Q1:Author rebuttal: Please respond to any concerns raised in the reviews. There are no constraints on how you want to argue your case, except for the fact that your text should be limited to a maximum of 5000 characters. Note however, that reviewers and area chairs are busy and may not read long vague rebuttals. It is in your own interest to be concise and to the point.
Originality: The modification proposed in our paper is subtle, but significant. We are the first to achieve a tighter theoretical bound on the approximation error. This has remained an open problem for over 10 years. Our result is never worse than the existing, but gives significantly better performance with decaying spectrum.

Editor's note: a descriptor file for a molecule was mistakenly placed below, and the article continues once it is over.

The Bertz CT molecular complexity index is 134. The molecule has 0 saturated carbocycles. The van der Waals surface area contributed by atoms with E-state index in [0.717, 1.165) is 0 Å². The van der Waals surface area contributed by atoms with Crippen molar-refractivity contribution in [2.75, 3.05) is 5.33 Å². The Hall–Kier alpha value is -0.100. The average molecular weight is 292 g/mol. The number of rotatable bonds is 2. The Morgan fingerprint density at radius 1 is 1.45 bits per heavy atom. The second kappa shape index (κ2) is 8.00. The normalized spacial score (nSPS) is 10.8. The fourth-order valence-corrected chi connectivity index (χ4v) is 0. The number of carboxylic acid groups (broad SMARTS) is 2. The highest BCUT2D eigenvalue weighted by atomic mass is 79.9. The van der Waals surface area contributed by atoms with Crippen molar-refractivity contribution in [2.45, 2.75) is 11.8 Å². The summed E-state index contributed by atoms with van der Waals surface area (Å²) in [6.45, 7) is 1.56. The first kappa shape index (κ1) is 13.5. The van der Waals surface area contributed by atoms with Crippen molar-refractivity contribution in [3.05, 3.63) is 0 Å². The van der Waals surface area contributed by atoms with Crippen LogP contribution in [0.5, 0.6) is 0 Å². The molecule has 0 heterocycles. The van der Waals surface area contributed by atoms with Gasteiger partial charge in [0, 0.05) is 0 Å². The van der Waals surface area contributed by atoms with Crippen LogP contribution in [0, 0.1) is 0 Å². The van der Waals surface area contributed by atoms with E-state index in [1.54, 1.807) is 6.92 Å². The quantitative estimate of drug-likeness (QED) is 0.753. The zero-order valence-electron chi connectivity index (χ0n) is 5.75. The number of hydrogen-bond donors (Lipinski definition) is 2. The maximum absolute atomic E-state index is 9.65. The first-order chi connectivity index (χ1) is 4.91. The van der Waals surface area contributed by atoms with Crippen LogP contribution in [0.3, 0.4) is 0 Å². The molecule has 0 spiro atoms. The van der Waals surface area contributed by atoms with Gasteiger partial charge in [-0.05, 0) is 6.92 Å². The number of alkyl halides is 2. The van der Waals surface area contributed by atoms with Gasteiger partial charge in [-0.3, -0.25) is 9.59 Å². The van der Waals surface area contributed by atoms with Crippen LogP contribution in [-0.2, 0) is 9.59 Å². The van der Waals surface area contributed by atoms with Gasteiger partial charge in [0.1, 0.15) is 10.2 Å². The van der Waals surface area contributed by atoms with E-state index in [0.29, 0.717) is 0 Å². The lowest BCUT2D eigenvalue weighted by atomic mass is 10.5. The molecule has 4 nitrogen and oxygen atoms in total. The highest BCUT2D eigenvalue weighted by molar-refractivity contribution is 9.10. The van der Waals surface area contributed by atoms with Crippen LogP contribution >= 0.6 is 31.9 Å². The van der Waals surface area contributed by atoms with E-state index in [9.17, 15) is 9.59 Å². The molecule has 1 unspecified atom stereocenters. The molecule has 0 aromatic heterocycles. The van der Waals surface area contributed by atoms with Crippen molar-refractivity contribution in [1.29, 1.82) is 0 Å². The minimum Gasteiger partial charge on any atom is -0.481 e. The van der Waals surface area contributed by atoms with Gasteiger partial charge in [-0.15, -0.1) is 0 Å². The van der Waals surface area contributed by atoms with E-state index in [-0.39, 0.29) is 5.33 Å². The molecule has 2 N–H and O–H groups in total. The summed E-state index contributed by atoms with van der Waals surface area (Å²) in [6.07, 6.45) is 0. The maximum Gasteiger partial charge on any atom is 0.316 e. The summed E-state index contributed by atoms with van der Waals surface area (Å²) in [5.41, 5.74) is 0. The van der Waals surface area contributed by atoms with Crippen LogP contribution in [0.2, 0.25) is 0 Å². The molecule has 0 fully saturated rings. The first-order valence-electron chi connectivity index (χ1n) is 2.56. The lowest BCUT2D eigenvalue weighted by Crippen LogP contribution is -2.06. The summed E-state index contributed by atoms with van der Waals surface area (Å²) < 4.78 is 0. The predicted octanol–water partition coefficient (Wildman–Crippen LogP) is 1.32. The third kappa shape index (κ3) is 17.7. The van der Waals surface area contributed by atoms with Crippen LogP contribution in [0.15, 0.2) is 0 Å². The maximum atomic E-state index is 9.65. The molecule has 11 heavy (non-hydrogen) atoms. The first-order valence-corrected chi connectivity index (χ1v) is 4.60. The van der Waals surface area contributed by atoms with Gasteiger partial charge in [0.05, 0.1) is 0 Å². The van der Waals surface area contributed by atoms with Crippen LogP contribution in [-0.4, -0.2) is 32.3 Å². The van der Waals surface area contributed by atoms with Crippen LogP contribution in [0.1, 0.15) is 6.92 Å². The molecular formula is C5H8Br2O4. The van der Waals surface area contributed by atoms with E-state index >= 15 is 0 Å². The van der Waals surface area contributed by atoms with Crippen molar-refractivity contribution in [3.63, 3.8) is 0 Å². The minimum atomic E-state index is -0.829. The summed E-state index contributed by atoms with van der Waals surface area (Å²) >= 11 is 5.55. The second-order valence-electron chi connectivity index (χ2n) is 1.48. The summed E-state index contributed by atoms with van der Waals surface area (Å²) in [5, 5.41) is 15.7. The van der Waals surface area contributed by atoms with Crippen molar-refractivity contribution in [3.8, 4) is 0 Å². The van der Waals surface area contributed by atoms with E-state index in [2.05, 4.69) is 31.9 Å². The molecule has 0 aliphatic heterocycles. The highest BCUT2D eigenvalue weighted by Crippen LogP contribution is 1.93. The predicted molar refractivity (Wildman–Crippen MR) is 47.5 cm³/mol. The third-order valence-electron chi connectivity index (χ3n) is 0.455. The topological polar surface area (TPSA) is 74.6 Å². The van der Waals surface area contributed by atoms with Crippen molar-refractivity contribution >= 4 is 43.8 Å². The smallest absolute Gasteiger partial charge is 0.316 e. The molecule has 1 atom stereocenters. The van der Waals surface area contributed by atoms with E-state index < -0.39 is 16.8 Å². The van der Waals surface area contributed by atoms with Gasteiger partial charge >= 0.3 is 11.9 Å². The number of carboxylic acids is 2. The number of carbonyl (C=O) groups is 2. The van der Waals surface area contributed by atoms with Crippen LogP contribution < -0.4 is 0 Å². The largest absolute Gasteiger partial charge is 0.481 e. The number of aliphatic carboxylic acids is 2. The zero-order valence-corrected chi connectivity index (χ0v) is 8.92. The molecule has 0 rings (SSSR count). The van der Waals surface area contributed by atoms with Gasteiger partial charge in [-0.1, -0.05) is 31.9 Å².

Significance: Column sampling has wide use in machine learning, like Nystrom approximation, CUR decomposition, core-set construction for least squares, and has been used to derive provably accurate feature selection methods for k-means, SVM, etc.

We thank the reviewer for the review. We will add the additive-error CSSP algorithm in the final version. Thanks for pointing this out.

Why column sampling instead of SVD ? Motivated by the fact that in many practical applications, the left and right singular vectors of a matrix A lacks any physical interpretation, a long line of work (see References 6,7,8,9,10,11,12,13,14 in our paper) focussed on extracting a subset of columns of the matrix A, which are approx as good as Ak at reconstructing A.